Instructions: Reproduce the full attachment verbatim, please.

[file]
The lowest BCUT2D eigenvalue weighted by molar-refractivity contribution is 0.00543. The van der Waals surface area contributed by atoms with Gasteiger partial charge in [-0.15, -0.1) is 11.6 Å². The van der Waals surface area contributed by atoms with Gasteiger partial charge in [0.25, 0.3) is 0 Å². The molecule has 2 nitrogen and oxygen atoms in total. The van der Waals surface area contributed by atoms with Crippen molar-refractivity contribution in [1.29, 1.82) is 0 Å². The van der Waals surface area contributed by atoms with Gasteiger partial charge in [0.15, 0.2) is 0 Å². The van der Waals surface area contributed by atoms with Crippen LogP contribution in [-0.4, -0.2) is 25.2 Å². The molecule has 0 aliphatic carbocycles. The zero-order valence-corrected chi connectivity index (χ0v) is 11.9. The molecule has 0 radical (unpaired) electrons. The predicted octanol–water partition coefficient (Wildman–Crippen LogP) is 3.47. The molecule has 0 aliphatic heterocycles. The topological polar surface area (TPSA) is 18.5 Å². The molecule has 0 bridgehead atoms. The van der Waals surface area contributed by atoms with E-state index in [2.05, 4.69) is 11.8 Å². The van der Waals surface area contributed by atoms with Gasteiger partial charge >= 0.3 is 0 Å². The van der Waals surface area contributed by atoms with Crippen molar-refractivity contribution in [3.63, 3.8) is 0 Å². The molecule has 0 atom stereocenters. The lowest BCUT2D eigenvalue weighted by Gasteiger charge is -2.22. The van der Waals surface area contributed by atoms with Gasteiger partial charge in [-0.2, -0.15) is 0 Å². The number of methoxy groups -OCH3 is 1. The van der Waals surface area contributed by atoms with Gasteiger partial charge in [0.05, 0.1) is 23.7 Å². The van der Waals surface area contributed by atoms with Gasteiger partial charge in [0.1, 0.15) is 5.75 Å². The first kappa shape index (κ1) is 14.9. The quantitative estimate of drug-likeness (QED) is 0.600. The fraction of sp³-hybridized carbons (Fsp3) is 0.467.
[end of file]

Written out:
The lowest BCUT2D eigenvalue weighted by molar-refractivity contribution is 0.00543. The van der Waals surface area contributed by atoms with Gasteiger partial charge in [-0.15, -0.1) is 11.6 Å². The van der Waals surface area contributed by atoms with Gasteiger partial charge in [0.25, 0.3) is 0 Å². The molecule has 2 nitrogen and oxygen atoms in total. The van der Waals surface area contributed by atoms with Crippen molar-refractivity contribution in [1.29, 1.82) is 0 Å². The van der Waals surface area contributed by atoms with Gasteiger partial charge in [0.15, 0.2) is 0 Å². The van der Waals surface area contributed by atoms with Crippen LogP contribution in [-0.4, -0.2) is 25.2 Å². The molecule has 0 aliphatic carbocycles. The zero-order valence-corrected chi connectivity index (χ0v) is 11.9. The molecule has 0 radical (unpaired) electrons. The predicted octanol–water partition coefficient (Wildman–Crippen LogP) is 3.47. The molecule has 0 aliphatic heterocycles. The topological polar surface area (TPSA) is 18.5 Å². The molecule has 0 bridgehead atoms. The van der Waals surface area contributed by atoms with E-state index in [2.05, 4.69) is 11.8 Å². The van der Waals surface area contributed by atoms with Gasteiger partial charge >= 0.3 is 0 Å². The van der Waals surface area contributed by atoms with Crippen molar-refractivity contribution in [3.63, 3.8) is 0 Å². The molecule has 0 atom stereocenters. The lowest BCUT2D eigenvalue weighted by Gasteiger charge is -2.22. The van der Waals surface area contributed by atoms with Gasteiger partial charge in [-0.2, -0.15) is 0 Å². The number of methoxy groups -OCH3 is 1. The van der Waals surface area contributed by atoms with Gasteiger partial charge in [0.05, 0.1) is 23.7 Å². The van der Waals surface area contributed by atoms with Gasteiger partial charge in [0.1, 0.15) is 5.75 Å². The first kappa shape index (κ1) is 14.9. The quantitative estimate of drug-likeness (QED) is 0.600. The fraction of sp³-hybridized carbons (Fsp3) is 0.467.